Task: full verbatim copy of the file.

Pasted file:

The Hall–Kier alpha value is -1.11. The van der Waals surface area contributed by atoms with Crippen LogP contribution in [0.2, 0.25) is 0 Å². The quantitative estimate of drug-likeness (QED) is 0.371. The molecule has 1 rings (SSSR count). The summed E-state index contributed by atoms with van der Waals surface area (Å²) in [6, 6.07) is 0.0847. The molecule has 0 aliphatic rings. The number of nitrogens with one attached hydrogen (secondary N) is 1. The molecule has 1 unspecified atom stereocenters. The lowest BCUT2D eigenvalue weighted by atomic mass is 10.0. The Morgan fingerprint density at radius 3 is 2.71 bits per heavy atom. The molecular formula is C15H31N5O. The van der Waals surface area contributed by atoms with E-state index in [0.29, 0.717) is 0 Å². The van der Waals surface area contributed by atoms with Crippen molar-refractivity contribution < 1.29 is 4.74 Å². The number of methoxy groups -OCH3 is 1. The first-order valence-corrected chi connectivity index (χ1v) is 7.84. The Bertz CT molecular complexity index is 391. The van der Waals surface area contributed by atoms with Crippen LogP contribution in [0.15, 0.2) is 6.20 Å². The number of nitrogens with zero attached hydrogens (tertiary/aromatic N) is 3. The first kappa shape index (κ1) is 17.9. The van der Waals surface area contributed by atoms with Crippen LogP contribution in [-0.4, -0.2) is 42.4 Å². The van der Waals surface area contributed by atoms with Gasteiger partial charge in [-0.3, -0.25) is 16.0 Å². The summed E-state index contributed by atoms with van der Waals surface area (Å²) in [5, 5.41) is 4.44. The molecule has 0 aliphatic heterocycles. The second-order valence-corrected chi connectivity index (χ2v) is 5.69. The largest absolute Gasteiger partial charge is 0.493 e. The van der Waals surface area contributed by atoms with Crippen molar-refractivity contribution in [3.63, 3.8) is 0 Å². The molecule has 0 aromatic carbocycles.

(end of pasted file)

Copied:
The Hall–Kier alpha value is -1.11. The van der Waals surface area contributed by atoms with Crippen LogP contribution in [0.2, 0.25) is 0 Å². The quantitative estimate of drug-likeness (QED) is 0.371. The molecule has 1 rings (SSSR count). The summed E-state index contributed by atoms with van der Waals surface area (Å²) in [6, 6.07) is 0.0847. The molecule has 0 aliphatic rings. The number of nitrogens with one attached hydrogen (secondary N) is 1. The molecule has 1 unspecified atom stereocenters. The lowest BCUT2D eigenvalue weighted by atomic mass is 10.0. The Morgan fingerprint density at radius 3 is 2.71 bits per heavy atom. The molecular formula is C15H31N5O. The van der Waals surface area contributed by atoms with E-state index in [0.29, 0.717) is 0 Å². The van der Waals surface area contributed by atoms with Crippen molar-refractivity contribution < 1.29 is 4.74 Å². The number of methoxy groups -OCH3 is 1. The first-order valence-corrected chi connectivity index (χ1v) is 7.84. The Bertz CT molecular complexity index is 391. The van der Waals surface area contributed by atoms with Crippen LogP contribution in [0.15, 0.2) is 6.20 Å². The number of nitrogens with zero attached hydrogens (tertiary/aromatic N) is 3. The first kappa shape index (κ1) is 17.9. The van der Waals surface area contributed by atoms with Crippen LogP contribution in [-0.4, -0.2) is 42.4 Å². The van der Waals surface area contributed by atoms with Gasteiger partial charge in [-0.3, -0.25) is 16.0 Å². The summed E-state index contributed by atoms with van der Waals surface area (Å²) in [5, 5.41) is 4.44. The molecule has 0 aliphatic heterocycles. The second-order valence-corrected chi connectivity index (χ2v) is 5.69. The largest absolute Gasteiger partial charge is 0.493 e. The van der Waals surface area contributed by atoms with Crippen molar-refractivity contribution in [3.63, 3.8) is 0 Å². The molecule has 0 aromatic carbocycles.